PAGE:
2. There is no key stretching. Therefore, it's possible to quickly test a candidate password, opening to brute force password cracking. The ability of humans to remember passwords is limited (to 44 bits by some estimate), and not growing. Ability of computing stuff to perform brute force password search grows about exponentially (doubles/increases by 1 bit every 1 to 5 years depending on who you ask), and therefore the security of password-based cryptography without stretching is going from bad to worse.

Performance of the question's code is poor for a variety of off-topic comp-sci reasons, including an ugly transformation to hex and back to bytes in the end.

If we stick to a single standard algorithm available in Python without add-on, we can use scrypt (available as hashlib.scrypt), which includes memory-hard key stretching, and has variable output size (with that later feature using PBKDF2-HMAC-SHA256 reduced to 1 round).

from hashlib import scrypt

# generate a keystream of size bytes from password and a (unique) IV.
def get_keysream(passwd, IV, size):
    return hashlib.scrypt(passwd, salt=IV, n=32768, r=8, p=4, dklen=size)

The above uses a little over 128*32768*8*4+size bytes of memory (128kiB + output size), and up to 4 threads.

For large files, we'd want to split the password-to-key transformation (using scrypt or Argon2) from the keystream generation (e.g. with ChaCha or Blake2b), done in chunks of bounded size and with ability to generate arbitrary chunks, to allows direct access to encrypted files (necessary e.g. for fast navigation in encrypted video).

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As I understand the question, the intent is to use a "password" as a key, and expand this key by generating a series of hash values and concatenating them to be used as keying material for OTP encryption.

The scheme used in that sense would be insecure if used more than once with the same password.

If you use the same password to encrypt two messages, one can calculate the XOR of the two encrypted messages to recover the XOR of the original messages (your key cancels out). If there is any structure or redundancy in the original messages, they can likely be recovered (at least partially).

A more typical construction is to use a secret key the same length as the hash, say $k$, then pick a random number, a nonce, $n$ (for simplicity, I will set $n$ to be the same size as the hash).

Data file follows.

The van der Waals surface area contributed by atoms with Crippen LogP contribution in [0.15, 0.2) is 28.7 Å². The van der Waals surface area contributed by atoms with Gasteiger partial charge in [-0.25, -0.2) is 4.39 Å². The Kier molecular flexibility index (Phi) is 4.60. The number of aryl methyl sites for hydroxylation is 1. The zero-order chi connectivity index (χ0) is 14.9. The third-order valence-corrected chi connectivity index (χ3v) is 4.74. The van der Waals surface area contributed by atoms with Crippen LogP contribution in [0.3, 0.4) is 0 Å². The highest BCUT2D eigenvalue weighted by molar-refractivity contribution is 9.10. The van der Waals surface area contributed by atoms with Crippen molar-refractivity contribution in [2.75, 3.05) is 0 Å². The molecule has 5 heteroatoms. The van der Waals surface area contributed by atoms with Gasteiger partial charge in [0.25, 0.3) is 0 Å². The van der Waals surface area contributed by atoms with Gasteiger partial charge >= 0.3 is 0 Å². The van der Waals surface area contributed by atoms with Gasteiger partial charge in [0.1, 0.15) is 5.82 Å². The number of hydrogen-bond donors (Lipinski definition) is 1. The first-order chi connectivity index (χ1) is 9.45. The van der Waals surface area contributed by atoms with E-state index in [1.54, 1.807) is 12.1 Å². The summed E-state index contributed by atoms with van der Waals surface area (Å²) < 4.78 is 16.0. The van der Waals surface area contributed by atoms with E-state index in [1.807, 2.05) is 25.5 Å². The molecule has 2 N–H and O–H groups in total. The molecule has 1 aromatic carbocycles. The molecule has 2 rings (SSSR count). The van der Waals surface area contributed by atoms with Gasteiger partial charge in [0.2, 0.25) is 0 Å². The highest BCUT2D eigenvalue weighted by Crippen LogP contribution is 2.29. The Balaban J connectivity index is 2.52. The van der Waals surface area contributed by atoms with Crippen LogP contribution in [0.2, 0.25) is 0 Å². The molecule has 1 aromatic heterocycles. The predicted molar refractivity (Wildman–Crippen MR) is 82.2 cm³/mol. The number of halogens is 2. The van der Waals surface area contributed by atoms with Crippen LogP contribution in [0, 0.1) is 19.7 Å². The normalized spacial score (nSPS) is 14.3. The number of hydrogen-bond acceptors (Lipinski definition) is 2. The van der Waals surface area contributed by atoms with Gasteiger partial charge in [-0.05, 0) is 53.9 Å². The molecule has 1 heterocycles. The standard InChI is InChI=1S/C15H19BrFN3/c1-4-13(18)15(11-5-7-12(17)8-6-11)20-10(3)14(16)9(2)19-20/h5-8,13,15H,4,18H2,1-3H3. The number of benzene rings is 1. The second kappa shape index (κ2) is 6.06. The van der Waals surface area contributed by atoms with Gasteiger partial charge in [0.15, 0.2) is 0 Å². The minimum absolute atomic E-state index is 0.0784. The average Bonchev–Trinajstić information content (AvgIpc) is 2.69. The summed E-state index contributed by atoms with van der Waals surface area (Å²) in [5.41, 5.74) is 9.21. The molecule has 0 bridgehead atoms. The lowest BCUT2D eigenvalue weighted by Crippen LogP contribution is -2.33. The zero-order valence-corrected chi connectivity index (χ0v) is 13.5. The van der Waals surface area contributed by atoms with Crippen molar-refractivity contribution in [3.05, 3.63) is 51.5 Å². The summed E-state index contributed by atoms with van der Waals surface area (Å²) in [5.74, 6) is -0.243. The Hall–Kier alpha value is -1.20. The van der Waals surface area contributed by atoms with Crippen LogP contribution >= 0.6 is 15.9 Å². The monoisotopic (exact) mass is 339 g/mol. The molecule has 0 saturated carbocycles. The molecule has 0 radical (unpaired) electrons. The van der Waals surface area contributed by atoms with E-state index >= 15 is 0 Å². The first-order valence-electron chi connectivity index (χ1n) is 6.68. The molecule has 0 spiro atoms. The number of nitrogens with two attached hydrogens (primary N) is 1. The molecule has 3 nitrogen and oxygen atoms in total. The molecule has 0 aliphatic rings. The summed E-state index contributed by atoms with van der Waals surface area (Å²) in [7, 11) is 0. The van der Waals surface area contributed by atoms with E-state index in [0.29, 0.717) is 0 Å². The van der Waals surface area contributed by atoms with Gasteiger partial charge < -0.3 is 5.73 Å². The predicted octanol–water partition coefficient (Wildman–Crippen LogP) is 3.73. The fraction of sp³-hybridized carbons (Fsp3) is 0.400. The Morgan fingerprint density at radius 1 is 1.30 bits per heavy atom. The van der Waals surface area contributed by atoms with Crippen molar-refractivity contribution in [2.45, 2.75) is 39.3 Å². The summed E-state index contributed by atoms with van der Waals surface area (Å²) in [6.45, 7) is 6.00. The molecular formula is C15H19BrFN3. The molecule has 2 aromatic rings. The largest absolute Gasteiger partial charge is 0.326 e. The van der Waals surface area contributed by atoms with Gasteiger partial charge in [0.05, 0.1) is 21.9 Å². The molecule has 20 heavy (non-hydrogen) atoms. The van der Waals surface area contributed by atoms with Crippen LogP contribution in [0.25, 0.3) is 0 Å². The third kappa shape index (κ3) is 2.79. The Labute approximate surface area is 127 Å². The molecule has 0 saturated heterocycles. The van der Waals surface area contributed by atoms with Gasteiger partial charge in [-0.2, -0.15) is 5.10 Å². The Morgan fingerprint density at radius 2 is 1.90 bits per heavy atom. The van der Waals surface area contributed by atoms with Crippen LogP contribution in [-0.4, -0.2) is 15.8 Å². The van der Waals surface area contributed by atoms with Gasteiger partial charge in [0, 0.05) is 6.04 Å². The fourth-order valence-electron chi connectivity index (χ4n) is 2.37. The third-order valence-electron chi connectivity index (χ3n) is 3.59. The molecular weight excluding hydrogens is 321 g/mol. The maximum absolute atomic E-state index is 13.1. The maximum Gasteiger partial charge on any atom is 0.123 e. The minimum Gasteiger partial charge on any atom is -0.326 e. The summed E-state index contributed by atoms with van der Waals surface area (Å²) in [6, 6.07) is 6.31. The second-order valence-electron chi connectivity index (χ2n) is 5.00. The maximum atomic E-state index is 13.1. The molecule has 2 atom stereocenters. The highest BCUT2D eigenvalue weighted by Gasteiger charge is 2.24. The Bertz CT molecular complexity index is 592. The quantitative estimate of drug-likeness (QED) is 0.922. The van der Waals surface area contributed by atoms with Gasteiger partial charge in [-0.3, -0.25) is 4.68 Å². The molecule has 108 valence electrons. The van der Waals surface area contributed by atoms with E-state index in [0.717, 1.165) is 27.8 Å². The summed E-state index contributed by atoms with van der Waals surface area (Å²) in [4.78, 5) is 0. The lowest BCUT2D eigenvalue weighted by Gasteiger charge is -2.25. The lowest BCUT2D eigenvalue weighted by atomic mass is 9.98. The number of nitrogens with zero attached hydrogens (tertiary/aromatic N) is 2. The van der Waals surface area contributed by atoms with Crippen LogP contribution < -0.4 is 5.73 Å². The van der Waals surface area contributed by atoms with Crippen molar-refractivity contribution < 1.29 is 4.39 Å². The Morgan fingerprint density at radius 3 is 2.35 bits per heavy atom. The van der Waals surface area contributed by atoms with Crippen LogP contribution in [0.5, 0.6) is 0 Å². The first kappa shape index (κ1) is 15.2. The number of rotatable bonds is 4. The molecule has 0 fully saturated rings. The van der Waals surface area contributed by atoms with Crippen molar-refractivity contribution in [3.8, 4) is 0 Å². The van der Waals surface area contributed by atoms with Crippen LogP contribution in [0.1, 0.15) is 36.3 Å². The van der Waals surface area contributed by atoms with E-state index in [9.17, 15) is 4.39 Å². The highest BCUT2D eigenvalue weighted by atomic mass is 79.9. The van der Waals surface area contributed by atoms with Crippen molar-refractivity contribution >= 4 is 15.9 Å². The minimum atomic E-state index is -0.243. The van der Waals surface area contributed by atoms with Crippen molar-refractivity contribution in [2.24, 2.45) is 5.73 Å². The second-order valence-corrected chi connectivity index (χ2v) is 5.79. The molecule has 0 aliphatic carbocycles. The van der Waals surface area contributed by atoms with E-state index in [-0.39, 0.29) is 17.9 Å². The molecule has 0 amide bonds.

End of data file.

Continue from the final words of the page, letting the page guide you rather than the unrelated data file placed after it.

You generate your OTP as the concatenation of a list of $x_i$, for $i=0\ldots l$, where $$ x_i = \mathtt{Hash}(k \vert n+i)$$

The "$\vert$" denotes concatenation.

This construction is not proven secure (to my knowledge) but is generally accepted as secure when using a "good" cryptographic secure hash function such as sha256 or sha512.

You will need to send your nonce $n$ in the clear along with any data processed with this OTP. That's ok; just don't send your key! Pick a new nonce every single time you use your key.

Note that OTP encryption preserves confidentiality very well, but is susceptible to all sorts of manipulations; it is not resistant to tampering attacks.

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    $\begingroup$ Your formula for generating the so-called one time pad, isn't in fact one time pad. It's just yet another way of constructing stream cipher. As soon as you use a short (i.e. tens of bytes) seed to generate random bits, that's disqualified as OTP. $\endgroup$
    – DannyNiu
    Commented Jun 13 at 1:07
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I too play with OTPs. I use batteries, diodes, cameras and a soldering iron. I also leverage the Left Over Hash lemma producing $\epsilon < 2^{-10,000}$. And it is slow. Yet I don’t have a new_subkeys.append() thingie.

The “Strategic Defence of Taiwan” with ‘nuclear’ somewhere towards the ending may be considered as an important document. It might even be hush-hush and only transmitted via OTP. And yes, you will need a really looong key, but much shorter than that for an 8K UHD video of frolicking pussies.

Please research what a one time pad is /for as it's commonly misconstrued.